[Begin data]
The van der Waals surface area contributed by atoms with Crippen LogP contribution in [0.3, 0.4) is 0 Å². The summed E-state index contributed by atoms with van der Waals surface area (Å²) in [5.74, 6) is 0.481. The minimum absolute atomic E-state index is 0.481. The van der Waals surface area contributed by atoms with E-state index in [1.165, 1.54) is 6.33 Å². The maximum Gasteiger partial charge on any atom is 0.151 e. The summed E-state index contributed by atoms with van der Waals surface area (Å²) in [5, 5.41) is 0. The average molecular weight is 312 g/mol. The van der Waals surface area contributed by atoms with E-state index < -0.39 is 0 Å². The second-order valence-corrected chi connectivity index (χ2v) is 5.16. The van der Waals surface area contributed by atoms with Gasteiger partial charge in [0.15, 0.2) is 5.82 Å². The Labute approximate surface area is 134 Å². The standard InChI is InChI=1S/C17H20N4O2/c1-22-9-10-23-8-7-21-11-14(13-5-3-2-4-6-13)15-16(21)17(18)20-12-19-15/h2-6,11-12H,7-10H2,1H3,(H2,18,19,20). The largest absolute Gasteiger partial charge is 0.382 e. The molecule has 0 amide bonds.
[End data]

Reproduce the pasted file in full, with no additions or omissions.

The van der Waals surface area contributed by atoms with Crippen LogP contribution in [0.3, 0.4) is 0 Å². The summed E-state index contributed by atoms with van der Waals surface area (Å²) in [5.74, 6) is 0.481. The minimum absolute atomic E-state index is 0.481. The van der Waals surface area contributed by atoms with E-state index in [1.165, 1.54) is 6.33 Å². The maximum Gasteiger partial charge on any atom is 0.151 e. The summed E-state index contributed by atoms with van der Waals surface area (Å²) in [5, 5.41) is 0. The average molecular weight is 312 g/mol. The van der Waals surface area contributed by atoms with E-state index < -0.39 is 0 Å². The second-order valence-corrected chi connectivity index (χ2v) is 5.16. The van der Waals surface area contributed by atoms with Gasteiger partial charge in [0.15, 0.2) is 5.82 Å². The Labute approximate surface area is 134 Å². The standard InChI is InChI=1S/C17H20N4O2/c1-22-9-10-23-8-7-21-11-14(13-5-3-2-4-6-13)15-16(21)17(18)20-12-19-15/h2-6,11-12H,7-10H2,1H3,(H2,18,19,20). The largest absolute Gasteiger partial charge is 0.382 e. The molecule has 0 amide bonds.